Monday, December 14, 2009

The Evolution of Religion


Some essays that have recently caught my eye:
  • An Evangelical Christian frets about The Coming Evangelical Collapse, correctly noting some trends but overstating their likely consequences. One of the issues? Due to heavy church focus on things other than religion, "Our young people have deep beliefs about the culture war, but do not know why they should obey scripture, the essentials of theology, or the experience of spiritual discipline and community."

  • A commentary describing how churches have been affected by their shift from focusing on theology to focusing on social change.

    Christianity insofar as it is identified with a social agenda, whether liberal or conservative, will lose. Liberal churches are dying. Non-realist theology has little popular appeal: most laypeople who don't believe in God see no reason to go to church. There are innumerable secular organisations devoted to promoting social improvement and no reason why they should work for social justice under religious auspices. Conservative churches are identified with a social agenda that an increasing number of people find unacceptable.
    The author suggests that churches might "re-engage with theology, arguments concerning the existence and nature of God, and even with mysticism, the quest for direct experience of God", although if the author's correct I doubt that would connect with the secularized audience they wish to attract back. Further, if churches encourage parishioners to engage in direct discourse with God, a substantial number will find that God isn't telling them the same thing as their priest.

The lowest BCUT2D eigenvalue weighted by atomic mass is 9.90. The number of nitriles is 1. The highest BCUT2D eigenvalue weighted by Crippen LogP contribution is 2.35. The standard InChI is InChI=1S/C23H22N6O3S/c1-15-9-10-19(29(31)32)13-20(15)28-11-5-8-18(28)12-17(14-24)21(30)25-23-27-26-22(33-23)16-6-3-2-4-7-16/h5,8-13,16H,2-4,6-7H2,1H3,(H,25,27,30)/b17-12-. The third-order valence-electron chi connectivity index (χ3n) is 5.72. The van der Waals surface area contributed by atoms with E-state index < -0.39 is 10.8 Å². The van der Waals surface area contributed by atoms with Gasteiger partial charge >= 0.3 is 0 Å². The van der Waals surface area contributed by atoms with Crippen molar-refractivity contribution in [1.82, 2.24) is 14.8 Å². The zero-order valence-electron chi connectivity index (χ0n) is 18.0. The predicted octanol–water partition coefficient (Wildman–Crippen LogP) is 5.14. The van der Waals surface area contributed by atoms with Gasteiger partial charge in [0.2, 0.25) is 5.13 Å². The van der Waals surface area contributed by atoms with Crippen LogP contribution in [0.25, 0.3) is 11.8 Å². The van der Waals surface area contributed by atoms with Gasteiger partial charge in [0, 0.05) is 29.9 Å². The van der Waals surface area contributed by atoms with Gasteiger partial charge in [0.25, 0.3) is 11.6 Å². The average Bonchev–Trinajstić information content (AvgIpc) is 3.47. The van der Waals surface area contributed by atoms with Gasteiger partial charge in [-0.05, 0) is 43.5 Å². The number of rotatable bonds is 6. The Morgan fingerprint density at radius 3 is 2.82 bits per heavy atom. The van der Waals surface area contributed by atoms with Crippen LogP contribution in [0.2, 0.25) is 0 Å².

• An exposition on how a conception of "positive thinking", positing that the right mindset can make you rich, percolates itself through American thinking and some churches. Most often it's the proponents of that notion who get rich, not people who buy their products or donate to their churches.

  • How the Anglican Church seems to have had a much easier time deciding to decry tolerance of homosexuality by its priests in America than to criticize Uganda's proposed genocidal policies toward gays.

    Under [Archbishop Rowan] Williams, the church that marries two women who love each other is to be thrown out of the Anglican Communion. The church that would jail them both for life, and would revile and persecute their defenders, stays snugly in his bosom. Not even the Archbishop's remarkable gift for obfuscation can conceal these facts forever.
    (A couple of days ago Williams finally got around to criticizing the Ugandan bill.)

  • Charles Blow highlights the wide gulf between the religious beliefs of Americans and the religions they claim to follow. (He doesn't mention the interesting notion that many Christians have that angels are sweet, loving, benign beings who watch over us to protect us from harm.)

  • With due respect given to the "generational horizon" projected in the previously linked articles about Evangelicals, it could be worse. Spain's Catholic Church faces a very serious shortage of priests.

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